Christ’s Preeminence Displayed in Personal Purity: Col. 3:1-11
Starting in Chapter 3, Paul’s letter to the Colossians shifts from the theological to the practical. Having conclusively argued for the preeminence of Jesus in all things, Paul turns to address how Christ’s preeminence should impact our lives. In the first eleven verses of this chapter, Paul argues that if Christ is truly preeminent in our lives, then His preeminence will be on display in our personal purity.
In all candor, I have to admit that this chapter has been one of my favorites to study and teach for a number of years. But if I am being completely honest, I also have to admit that I greatly misunderstood this passage. For years, I looked at these verses as a spiritual “punch-list”, a to-do list to make me a good Christian. Such a view of this passage had a couple of negative consequences. First, it fostered in me a sense of legalistic self-righteousness. I was constantly comparing myself and others against this list of sins and judging others and their spirituality based on my perception of how they were doing at putting away these sins. Second, this understanding fostered in me an intense shame and spiritual frustration as I was constantly failing. If I could just try harder, if I could just do better, then I could keep the list. I was trapped on that treadmill of religious legalism we discussed in Weeks 1 and 5, and it was exhausting.
Once I finally grasped the impact of Christ’s triumph over sin as we discussed in Week 5, this passage took on a whole different meaning for me. No longer did I see the punch-list of do’s and don’ts. No longer did I see all the areas where I (or someone else) was failing Christ. Instead of a list of legalistic demands, this list became a spiritual thermometer, measuring my abiding in Christ. It’s a matter of focus: when I view the list in this passage as a legalistic punch-list, my focus is on the sin and my proficiency at eliminating it from my life; however, when I view this list as a spiritual thermometer, my focus is on Christ and allowing the Holy Spirit to conform me to His image. The former focuses on me and what I’m doing for God (pride). The latter focuses on Christ and what He’s doing in me (love).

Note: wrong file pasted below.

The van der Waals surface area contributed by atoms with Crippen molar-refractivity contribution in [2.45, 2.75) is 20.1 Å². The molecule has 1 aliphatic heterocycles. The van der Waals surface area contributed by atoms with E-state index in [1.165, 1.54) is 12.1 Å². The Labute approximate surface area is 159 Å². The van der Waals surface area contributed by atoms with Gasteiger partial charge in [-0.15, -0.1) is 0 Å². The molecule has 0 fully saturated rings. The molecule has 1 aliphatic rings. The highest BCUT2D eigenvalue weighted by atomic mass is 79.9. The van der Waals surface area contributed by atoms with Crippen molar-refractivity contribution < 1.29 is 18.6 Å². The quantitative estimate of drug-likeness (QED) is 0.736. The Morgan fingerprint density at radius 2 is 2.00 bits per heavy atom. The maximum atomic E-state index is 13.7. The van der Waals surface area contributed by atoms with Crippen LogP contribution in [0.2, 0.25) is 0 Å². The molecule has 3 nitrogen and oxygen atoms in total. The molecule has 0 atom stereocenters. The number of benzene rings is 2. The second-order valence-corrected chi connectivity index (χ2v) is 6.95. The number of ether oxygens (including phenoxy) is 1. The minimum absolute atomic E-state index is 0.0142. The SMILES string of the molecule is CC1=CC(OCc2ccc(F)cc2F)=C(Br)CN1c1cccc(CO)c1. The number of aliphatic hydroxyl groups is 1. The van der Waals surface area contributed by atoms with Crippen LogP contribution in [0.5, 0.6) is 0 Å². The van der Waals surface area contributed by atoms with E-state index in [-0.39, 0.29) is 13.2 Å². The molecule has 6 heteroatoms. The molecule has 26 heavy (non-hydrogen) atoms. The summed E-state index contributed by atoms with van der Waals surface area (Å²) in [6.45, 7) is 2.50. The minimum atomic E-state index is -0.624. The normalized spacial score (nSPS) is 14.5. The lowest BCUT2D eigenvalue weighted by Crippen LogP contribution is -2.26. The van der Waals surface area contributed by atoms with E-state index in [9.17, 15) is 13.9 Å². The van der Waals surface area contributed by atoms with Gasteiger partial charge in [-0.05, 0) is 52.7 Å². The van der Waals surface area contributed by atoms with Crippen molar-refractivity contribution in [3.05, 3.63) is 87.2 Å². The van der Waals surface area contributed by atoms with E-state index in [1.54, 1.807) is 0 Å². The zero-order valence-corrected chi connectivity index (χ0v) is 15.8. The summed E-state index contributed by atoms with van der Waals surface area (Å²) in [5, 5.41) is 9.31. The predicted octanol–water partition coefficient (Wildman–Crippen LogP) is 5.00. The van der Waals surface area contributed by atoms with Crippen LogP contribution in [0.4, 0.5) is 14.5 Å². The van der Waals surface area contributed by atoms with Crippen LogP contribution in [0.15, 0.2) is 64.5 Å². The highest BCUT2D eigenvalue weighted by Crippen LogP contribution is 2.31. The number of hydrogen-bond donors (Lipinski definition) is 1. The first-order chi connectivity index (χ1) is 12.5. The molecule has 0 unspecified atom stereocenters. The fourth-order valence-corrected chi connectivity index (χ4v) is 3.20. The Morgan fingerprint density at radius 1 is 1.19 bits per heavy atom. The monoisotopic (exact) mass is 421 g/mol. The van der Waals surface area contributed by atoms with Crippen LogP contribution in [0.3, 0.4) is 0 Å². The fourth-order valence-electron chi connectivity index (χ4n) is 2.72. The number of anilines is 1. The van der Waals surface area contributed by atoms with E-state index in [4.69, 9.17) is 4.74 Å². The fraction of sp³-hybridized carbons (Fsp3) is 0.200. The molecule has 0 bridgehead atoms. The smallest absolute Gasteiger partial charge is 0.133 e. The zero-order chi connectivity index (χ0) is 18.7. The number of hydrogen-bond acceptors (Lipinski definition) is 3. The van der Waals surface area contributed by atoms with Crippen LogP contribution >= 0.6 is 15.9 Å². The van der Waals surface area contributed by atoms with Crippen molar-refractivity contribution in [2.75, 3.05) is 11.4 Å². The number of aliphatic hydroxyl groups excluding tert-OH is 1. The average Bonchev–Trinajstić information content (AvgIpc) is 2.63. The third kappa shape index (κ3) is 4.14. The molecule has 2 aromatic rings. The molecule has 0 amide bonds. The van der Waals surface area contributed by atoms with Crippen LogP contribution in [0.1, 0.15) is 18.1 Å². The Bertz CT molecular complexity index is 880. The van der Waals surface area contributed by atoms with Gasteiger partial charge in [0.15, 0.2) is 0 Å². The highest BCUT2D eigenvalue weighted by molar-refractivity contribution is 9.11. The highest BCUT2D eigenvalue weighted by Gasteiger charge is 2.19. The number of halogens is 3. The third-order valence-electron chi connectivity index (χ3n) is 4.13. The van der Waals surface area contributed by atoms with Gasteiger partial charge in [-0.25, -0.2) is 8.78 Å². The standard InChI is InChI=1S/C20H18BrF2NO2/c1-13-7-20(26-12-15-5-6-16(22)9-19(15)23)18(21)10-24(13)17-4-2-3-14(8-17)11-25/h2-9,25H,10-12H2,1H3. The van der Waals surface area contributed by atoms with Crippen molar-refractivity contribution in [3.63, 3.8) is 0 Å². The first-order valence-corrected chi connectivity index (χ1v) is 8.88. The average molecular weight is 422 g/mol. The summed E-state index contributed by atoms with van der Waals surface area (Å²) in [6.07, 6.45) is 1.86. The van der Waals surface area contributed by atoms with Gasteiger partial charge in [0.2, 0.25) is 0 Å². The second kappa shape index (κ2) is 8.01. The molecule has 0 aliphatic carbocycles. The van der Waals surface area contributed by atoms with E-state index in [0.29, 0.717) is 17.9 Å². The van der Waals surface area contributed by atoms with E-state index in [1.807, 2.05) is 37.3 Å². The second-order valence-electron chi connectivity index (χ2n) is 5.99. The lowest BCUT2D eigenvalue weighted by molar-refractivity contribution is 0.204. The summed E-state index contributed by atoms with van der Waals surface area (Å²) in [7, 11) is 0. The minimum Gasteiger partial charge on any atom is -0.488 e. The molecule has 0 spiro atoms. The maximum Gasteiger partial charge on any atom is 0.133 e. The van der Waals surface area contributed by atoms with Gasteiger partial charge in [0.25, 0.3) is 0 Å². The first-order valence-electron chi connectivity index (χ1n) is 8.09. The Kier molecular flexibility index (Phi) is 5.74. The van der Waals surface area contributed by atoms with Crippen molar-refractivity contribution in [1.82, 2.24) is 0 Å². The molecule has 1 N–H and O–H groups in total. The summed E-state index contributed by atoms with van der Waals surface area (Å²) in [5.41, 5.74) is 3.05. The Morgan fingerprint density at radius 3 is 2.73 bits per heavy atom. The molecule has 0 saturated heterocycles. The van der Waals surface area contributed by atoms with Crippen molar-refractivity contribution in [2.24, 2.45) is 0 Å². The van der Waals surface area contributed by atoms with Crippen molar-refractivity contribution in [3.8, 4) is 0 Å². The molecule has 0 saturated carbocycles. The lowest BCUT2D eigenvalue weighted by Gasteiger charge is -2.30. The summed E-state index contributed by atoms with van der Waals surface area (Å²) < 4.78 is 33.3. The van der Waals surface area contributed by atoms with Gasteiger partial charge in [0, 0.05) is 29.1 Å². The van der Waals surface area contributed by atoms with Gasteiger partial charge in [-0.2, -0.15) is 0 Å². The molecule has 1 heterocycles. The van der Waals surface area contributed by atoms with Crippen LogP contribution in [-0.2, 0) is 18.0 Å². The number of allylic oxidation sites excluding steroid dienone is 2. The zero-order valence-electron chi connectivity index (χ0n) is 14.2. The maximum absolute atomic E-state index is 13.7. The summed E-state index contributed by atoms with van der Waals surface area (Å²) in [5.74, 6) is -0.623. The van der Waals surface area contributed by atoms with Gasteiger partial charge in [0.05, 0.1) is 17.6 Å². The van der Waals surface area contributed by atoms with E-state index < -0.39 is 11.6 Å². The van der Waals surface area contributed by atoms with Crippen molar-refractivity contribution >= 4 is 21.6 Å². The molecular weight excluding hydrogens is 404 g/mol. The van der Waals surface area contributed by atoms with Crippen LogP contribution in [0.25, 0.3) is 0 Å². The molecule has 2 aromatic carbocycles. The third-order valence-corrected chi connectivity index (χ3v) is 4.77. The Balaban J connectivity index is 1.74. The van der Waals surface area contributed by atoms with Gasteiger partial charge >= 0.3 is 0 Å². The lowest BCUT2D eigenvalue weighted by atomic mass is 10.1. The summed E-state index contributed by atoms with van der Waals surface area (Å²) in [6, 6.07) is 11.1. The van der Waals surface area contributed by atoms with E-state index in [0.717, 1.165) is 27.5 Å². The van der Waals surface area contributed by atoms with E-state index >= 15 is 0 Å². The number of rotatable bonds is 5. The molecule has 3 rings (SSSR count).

When Christ is preeminent in our lives, our focus is on abiding in Him. The more we abide in Him, the more our focus is above, where Christ is, and our lives will display that focus. To be sure, our lives will honor God with our purity, but that purity will be the result of our focus on Christ, not our focus on ourselves and our behavior. The more we grow in the knowledge and love of our Creator and Redeemer, the more the old self passes away and the new self shines through.
- How have you viewed this passage of Scripture in the past, as a punch-list or a thermometer? What’s the key difference between the two?
- Why is our purity important to God (and we’re not just talking about sexual purity here)? How is His preeminence on display in our purity?
- Review verse 11. In light of the issues our country is facing now, how can the Church be a beacon of hope and peace? What is the difference between the solutions proposed by the world and what the Church is supposed to display?